British Steel's Scunthorpe plant, where coke ovens are slated to be shut
British Steel's Scunthorpe plant, where coke ovens are slated to be shut AFP News

British Steel plans to cut up to 260 jobs in Britain after being hit by soaring energy costs, the Chinese-owned group announced Wednesday.

The company said its energy costs last year increased by £190 million ($230 million).

"Decisive action is required because of the unprecedented rise in operating costs, surging inflation and the need to improve environmental performance," it said in a statement.

British Steel said it plans to shut coke ovens at its Scunthorpe plant, northern England, which would help the group to also "build a green and sustainable future".

The announcement comes as British Steel, owned by Chinese group Jingye since 2020, seeks financial support from the UK government.

Responding to the planned job cuts, the Conservative government expressed its disappointment.

"It is very disappointing British Steel has chosen to take this step for its employees while our negotiations with the sector are ongoing," it said.

"We stand ready to support employees impacted... and will continue to work with the company to try and find a decarbonised, sustainable and competitive solution for the business and the wider sector, which plays a vital role in the UK economy."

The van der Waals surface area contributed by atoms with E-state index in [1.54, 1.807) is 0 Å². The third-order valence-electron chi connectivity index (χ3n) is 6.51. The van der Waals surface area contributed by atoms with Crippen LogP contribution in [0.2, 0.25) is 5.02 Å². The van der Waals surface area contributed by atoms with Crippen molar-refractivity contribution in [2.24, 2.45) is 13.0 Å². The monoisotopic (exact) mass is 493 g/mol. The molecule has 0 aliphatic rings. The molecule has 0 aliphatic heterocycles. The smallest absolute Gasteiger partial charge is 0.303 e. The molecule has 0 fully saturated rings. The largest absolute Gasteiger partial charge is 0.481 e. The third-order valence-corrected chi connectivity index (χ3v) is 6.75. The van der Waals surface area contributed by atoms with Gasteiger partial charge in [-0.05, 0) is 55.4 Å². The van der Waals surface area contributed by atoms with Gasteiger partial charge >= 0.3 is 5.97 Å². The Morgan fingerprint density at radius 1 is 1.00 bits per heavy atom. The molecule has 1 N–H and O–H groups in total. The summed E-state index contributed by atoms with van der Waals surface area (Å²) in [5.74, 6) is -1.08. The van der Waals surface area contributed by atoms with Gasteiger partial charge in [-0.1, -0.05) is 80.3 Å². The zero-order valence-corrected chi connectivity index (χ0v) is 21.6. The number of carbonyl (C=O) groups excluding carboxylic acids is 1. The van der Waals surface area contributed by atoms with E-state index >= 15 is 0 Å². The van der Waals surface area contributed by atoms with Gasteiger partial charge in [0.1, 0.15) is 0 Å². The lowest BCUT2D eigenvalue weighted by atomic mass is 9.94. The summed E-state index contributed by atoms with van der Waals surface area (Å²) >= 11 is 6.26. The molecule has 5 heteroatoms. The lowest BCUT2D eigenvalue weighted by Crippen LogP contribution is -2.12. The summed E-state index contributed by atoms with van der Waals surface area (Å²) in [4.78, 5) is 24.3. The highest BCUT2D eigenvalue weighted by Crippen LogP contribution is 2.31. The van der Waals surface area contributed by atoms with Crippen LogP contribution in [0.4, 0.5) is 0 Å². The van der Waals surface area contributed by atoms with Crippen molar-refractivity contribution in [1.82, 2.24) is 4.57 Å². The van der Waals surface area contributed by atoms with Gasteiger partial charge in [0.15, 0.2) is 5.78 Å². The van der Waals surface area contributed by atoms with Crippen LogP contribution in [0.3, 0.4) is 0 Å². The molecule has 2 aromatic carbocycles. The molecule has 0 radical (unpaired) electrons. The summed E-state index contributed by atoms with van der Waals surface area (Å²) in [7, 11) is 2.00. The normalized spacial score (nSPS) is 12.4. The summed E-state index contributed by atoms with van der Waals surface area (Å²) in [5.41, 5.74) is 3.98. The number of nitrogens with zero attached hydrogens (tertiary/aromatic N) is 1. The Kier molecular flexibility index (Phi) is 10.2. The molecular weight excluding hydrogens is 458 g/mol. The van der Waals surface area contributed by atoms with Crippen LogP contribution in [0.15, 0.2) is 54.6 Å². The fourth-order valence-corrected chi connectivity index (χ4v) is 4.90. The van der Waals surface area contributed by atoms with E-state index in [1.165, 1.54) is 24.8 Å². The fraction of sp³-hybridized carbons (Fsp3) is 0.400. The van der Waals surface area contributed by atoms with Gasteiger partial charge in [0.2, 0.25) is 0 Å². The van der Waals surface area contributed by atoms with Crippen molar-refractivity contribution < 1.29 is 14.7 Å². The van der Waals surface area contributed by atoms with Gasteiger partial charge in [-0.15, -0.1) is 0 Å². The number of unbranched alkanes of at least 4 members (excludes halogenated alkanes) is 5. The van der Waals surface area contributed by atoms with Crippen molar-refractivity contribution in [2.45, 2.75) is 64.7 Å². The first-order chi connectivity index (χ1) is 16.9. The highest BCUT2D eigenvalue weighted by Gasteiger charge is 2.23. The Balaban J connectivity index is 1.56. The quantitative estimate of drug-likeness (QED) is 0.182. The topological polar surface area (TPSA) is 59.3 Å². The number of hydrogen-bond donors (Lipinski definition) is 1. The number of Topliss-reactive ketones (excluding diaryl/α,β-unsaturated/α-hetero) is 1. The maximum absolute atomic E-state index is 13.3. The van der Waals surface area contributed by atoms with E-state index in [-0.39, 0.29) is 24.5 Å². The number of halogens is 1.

Britain reportedly plans to offer grants totalling ?600 million to help British Steel and Indian-owned Tata Steel UK replace highly polluting blast furnaces with less carbon-intensive technology.

"It's important we have the correct policies and frameworks in place to back our drive to become a clean, green and successful company and we're continuing to discuss this with the government," British Steel chief executive Xifeng Han said in the statement.

The company employs about 4,000 workers in the UK.

The Unite union said it would "fight to defend every job under threat".

"The proposed job losses are a direct result of" Jingye's "failure to make good on its commitment to make major investments in the plant", it said.

The union also denounced the "government's abject inability to produce a coherent industrial strategy to protect the UK's steel making capability".